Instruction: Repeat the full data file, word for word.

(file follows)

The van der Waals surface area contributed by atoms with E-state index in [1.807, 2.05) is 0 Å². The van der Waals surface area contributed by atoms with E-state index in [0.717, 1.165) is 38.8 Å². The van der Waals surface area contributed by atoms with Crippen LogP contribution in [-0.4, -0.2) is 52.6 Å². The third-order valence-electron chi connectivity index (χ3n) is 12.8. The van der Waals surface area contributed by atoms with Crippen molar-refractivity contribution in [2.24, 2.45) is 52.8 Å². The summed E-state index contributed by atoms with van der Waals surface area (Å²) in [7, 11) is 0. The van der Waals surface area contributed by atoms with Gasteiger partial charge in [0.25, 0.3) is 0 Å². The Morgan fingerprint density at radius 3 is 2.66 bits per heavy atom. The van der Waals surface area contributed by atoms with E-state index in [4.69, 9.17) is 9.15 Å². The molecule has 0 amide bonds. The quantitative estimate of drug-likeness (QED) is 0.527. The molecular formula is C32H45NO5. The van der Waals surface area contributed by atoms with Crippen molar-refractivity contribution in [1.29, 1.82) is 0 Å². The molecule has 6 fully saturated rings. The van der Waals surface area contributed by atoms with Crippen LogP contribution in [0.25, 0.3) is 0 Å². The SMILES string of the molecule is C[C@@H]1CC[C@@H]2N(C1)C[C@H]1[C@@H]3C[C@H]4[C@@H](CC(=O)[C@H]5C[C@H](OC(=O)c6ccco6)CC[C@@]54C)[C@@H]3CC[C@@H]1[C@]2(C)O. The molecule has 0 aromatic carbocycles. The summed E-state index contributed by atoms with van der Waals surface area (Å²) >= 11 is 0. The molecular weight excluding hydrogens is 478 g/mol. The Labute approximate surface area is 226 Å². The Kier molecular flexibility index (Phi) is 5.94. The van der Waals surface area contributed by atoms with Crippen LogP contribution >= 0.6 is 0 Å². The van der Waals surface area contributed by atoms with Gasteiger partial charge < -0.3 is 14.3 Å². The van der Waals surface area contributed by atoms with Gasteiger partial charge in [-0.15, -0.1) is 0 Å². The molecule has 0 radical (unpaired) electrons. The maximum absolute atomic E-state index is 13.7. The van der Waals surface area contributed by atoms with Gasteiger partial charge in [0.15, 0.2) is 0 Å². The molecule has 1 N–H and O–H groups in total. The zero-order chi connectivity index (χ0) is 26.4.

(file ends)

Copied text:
The van der Waals surface area contributed by atoms with E-state index in [1.807, 2.05) is 0 Å². The van der Waals surface area contributed by atoms with E-state index in [0.717, 1.165) is 38.8 Å². The van der Waals surface area contributed by atoms with Crippen LogP contribution in [-0.4, -0.2) is 52.6 Å². The third-order valence-electron chi connectivity index (χ3n) is 12.8. The van der Waals surface area contributed by atoms with Crippen molar-refractivity contribution in [2.24, 2.45) is 52.8 Å². The summed E-state index contributed by atoms with van der Waals surface area (Å²) in [7, 11) is 0. The van der Waals surface area contributed by atoms with Gasteiger partial charge in [0.25, 0.3) is 0 Å². The Morgan fingerprint density at radius 3 is 2.66 bits per heavy atom. The van der Waals surface area contributed by atoms with E-state index in [4.69, 9.17) is 9.15 Å². The molecule has 0 amide bonds. The quantitative estimate of drug-likeness (QED) is 0.527. The molecular formula is C32H45NO5. The van der Waals surface area contributed by atoms with Crippen molar-refractivity contribution in [1.29, 1.82) is 0 Å². The molecule has 6 fully saturated rings. The van der Waals surface area contributed by atoms with Crippen LogP contribution in [0.25, 0.3) is 0 Å². The SMILES string of the molecule is C[C@@H]1CC[C@@H]2N(C1)C[C@H]1[C@@H]3C[C@H]4[C@@H](CC(=O)[C@H]5C[C@H](OC(=O)c6ccco6)CC[C@@]54C)[C@@H]3CC[C@@H]1[C@]2(C)O. The molecule has 0 aromatic carbocycles. The summed E-state index contributed by atoms with van der Waals surface area (Å²) >= 11 is 0. The molecular weight excluding hydrogens is 478 g/mol. The Labute approximate surface area is 226 Å². The Kier molecular flexibility index (Phi) is 5.94. The van der Waals surface area contributed by atoms with Crippen LogP contribution >= 0.6 is 0 Å². The van der Waals surface area contributed by atoms with Gasteiger partial charge < -0.3 is 14.3 Å². The van der Waals surface area contributed by atoms with Gasteiger partial charge in [-0.15, -0.1) is 0 Å². The molecule has 0 radical (unpaired) electrons. The maximum absolute atomic E-state index is 13.7. The van der Waals surface area contributed by atoms with Gasteiger partial charge in [0.15, 0.2) is 0 Å². The molecule has 1 N–H and O–H groups in total. The zero-order chi connectivity index (χ0) is 26.4.